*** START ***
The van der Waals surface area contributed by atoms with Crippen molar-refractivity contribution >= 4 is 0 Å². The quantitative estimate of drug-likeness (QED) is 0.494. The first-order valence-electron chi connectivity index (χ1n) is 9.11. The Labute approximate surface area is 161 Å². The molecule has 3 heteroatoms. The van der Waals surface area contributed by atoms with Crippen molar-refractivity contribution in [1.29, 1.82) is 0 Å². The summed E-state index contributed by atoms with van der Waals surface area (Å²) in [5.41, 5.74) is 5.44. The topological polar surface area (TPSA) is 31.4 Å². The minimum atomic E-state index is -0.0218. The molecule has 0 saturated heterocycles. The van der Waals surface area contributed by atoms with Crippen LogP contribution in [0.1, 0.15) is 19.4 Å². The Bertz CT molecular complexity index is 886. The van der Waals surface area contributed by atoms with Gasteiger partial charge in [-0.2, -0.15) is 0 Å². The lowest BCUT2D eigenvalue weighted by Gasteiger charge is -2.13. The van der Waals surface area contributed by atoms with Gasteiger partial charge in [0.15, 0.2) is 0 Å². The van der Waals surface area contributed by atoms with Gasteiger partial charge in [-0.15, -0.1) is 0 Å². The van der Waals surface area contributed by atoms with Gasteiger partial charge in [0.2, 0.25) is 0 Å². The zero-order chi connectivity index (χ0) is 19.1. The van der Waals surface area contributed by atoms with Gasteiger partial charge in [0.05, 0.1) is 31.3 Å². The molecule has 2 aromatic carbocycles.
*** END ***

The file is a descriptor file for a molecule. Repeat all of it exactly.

The van der Waals surface area contributed by atoms with Crippen molar-refractivity contribution >= 4 is 0 Å². The quantitative estimate of drug-likeness (QED) is 0.494. The first-order valence-electron chi connectivity index (χ1n) is 9.11. The Labute approximate surface area is 161 Å². The molecule has 3 heteroatoms. The van der Waals surface area contributed by atoms with Crippen molar-refractivity contribution in [1.29, 1.82) is 0 Å². The summed E-state index contributed by atoms with van der Waals surface area (Å²) in [5.41, 5.74) is 5.44. The topological polar surface area (TPSA) is 31.4 Å². The minimum atomic E-state index is -0.0218. The molecule has 0 saturated heterocycles. The van der Waals surface area contributed by atoms with Crippen LogP contribution in [0.1, 0.15) is 19.4 Å². The Bertz CT molecular complexity index is 886. The van der Waals surface area contributed by atoms with Gasteiger partial charge in [-0.2, -0.15) is 0 Å². The lowest BCUT2D eigenvalue weighted by Gasteiger charge is -2.13. The van der Waals surface area contributed by atoms with Gasteiger partial charge in [0.15, 0.2) is 0 Å². The van der Waals surface area contributed by atoms with Gasteiger partial charge in [-0.15, -0.1) is 0 Å². The van der Waals surface area contributed by atoms with Gasteiger partial charge in [0.2, 0.25) is 0 Å². The zero-order chi connectivity index (χ0) is 19.1. The van der Waals surface area contributed by atoms with Gasteiger partial charge in [0.05, 0.1) is 31.3 Å². The molecule has 2 aromatic carbocycles.